What Temperature Should I Set My Chiller To?

chiller temperatureWhen your final product depends upon consistent chiller temperature settings, it’s vital to know what the temperature setting should be to get the job done. The question is: What is the right temperature for a chiller?

The answer will vary between industries and products. At J.C. Younger, we have decades of experience and knowledge manufacturing chillers for many applications, and we work with you to make sure your chiller system operates at the most efficient temperatures. There are standards for the different applications within some industries, and we can help you decide upon the right chiller model to produce your final product with successful results.

1. Beer Chiller Temperature Setting

The steps for crafting the best tasting beers require a variety of different temperatures throughout the entire process.  From mashing to storage, temperature control is vital in crafting good-tasting beers. For the distinct flavor of wines, fermentation temperature control is critical.

The Beginning Process: Mashing to Boiling

After the malt, mashing is when it all begins for the crafting of beers. “How hot (or not) things get when you mash can totally transform your finished beer. Understanding how mash temperature affects the final body and finish of your brew can help you adjust your mash to the styles of beer you’re making and create tastier, more enjoyable beer.”

Lagers vs. Ales: The Fermentation Temperatures Varies

Depending upon the brew you want to produce, temperature settings vary during fermentation and onto cold crashing.  “Temperature is the single biggest and most important variable you will deal with when it comes to your fermentation.”

Lagers require “colder fermentation,” somewhere around 50 °F (ca. 10 °C) up to 56 °F (ca. 13 °C), results in a “slower fermentation.”

Ales require “warmer fermentation,” in the range of 60 °F (ca. 16 °C) up to 68 °F (ca. 20 °C), resulting in a “faster fermentation.”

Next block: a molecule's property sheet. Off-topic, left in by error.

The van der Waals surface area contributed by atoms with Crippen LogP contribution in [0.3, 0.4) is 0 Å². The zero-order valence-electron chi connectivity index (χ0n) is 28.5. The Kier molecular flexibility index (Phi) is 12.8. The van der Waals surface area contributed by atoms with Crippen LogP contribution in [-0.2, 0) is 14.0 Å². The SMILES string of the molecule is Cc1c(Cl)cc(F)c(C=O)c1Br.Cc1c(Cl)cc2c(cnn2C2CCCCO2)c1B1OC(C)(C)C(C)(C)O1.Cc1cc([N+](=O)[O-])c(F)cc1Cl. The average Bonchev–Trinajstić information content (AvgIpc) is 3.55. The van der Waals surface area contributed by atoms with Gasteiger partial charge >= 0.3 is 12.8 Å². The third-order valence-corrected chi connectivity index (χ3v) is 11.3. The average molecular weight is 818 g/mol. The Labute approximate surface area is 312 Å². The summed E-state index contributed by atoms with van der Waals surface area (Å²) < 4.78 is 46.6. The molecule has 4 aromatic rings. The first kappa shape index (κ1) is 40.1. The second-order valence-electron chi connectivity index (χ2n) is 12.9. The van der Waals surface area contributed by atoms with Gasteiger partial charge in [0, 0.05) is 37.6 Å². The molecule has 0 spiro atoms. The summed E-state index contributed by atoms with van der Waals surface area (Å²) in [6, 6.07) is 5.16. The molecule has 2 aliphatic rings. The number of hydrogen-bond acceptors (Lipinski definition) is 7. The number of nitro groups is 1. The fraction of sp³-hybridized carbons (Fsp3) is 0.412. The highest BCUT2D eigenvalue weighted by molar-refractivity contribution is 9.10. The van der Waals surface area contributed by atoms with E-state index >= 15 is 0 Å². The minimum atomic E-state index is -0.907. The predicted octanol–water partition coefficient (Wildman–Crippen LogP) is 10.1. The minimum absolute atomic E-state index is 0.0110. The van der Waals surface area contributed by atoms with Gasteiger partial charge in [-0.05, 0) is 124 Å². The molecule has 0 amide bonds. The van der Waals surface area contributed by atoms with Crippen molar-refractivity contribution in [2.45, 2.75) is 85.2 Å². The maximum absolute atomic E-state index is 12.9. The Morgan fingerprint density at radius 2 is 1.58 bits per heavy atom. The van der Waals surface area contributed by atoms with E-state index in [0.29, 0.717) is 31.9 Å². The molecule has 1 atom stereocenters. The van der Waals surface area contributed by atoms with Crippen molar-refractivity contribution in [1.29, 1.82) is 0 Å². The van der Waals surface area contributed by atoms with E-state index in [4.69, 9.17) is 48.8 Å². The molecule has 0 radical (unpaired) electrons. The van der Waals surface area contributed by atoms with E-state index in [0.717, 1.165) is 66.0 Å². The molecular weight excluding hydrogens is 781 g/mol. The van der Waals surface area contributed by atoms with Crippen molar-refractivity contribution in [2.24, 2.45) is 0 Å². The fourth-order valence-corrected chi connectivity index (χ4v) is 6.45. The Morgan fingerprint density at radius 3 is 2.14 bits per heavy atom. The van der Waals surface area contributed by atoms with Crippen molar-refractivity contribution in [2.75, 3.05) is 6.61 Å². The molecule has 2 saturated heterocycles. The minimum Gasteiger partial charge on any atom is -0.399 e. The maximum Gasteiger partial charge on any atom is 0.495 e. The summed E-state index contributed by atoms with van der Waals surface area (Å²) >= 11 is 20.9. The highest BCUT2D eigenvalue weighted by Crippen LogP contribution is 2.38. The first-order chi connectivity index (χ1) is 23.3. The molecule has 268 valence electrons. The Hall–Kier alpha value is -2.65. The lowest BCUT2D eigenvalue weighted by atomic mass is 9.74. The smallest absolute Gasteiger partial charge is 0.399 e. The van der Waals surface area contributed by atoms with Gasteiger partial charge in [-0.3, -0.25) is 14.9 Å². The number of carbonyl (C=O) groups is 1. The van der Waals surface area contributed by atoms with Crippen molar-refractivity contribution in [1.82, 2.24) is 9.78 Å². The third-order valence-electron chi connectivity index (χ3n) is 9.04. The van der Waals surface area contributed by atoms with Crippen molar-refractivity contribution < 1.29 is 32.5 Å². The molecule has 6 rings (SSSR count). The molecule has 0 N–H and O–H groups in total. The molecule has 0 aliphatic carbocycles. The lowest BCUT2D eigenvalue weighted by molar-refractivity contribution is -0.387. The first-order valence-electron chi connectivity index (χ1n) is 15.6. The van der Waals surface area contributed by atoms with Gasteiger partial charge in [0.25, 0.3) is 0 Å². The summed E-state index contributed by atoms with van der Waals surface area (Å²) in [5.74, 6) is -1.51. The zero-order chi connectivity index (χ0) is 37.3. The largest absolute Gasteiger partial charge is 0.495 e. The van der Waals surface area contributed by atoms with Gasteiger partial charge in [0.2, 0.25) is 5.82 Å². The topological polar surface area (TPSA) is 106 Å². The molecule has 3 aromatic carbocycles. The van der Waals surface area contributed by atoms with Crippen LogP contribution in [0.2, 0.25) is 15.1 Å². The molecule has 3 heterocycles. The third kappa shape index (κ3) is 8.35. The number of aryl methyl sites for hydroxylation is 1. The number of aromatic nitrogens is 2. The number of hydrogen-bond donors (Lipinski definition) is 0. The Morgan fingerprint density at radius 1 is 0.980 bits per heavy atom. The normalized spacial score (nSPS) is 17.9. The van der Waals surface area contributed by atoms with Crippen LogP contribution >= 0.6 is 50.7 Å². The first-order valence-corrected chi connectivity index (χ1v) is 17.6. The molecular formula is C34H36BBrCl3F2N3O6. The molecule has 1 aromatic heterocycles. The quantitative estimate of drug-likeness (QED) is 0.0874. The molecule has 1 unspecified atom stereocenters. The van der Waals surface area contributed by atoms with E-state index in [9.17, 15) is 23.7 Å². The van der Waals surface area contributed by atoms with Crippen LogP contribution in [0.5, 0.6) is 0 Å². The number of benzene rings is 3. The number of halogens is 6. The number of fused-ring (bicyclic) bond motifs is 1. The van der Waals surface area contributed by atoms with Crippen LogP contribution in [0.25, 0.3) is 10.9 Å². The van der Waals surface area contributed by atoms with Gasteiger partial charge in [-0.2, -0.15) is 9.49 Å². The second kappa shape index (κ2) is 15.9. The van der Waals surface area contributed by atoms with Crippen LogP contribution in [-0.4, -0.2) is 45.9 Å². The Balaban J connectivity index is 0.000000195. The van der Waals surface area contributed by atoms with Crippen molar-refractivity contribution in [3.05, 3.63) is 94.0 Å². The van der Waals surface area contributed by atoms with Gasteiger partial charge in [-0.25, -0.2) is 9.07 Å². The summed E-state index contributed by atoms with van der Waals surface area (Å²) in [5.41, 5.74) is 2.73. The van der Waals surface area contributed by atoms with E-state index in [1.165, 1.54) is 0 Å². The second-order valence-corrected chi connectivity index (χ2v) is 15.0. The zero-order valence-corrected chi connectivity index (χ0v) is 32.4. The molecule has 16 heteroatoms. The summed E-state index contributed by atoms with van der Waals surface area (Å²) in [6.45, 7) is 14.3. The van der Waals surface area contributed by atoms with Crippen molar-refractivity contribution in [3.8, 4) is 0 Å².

Improving the Clarity with Cold Crashing

Another brewing practice, cold crashing, helps “to improve the clarity of the beer prior to transferring out of fermentation.” During this process, the temperature of the brew needs to come down between 32 °F (0 °C) to 34 °F (1.11 °C), and that requires the chiller temperature to be at a lower temperature, somewhere between 26 °F (-3.33 °C) to 30 °F (-1.11 °C).

Oxidation at Any Step Affects Taste

Throughout “the brewing process, from the brewhouse, to the fermentation cellar, to the packaging line, and even within the bottle in storage after packaging,” oxidation is always a concern.  Even once a beer is capped off, the varying temperatures can have a profound effect on the shelf life of certain beers.

2. Wine Chiller Temperature Setting

Consistency is crucial for wineries when it comes to producing their signature labels of wines. It’s never ideal for a winemaker to incur varied temperatures during fermentation when making a particular wine. Red and white wines require different fermentation temperatures, and you can find minimal variations of these temperatures that depend upon personal taste.

Red Wines

Red wines go through a warmer fermentation process that can vary from 68 °F (ca. 20 °C) up to 89 °F (ca. 32 °C). The varying temperatures affect the color, body, and tannins. You never want your fermentation process to go over 89 °F (ca. 32 °C). A chiller temperature of 60 °F (ca. 16 °C) is a good recommendation for red wine fermentation.

White Wines

White wines can be from either red or white grapes with the skins removed. The temperatures can vary between 54 °F (ca. 12 °C) up to 72 °F (ca. 22 °C), with the lower temperatures maintaining “the fruity and individual character of the grapes themselves.” You may even find others with lower lows. As a general rule, the chiller temperature for white wine fermentation can be at 45 °F (ca. 7 °C).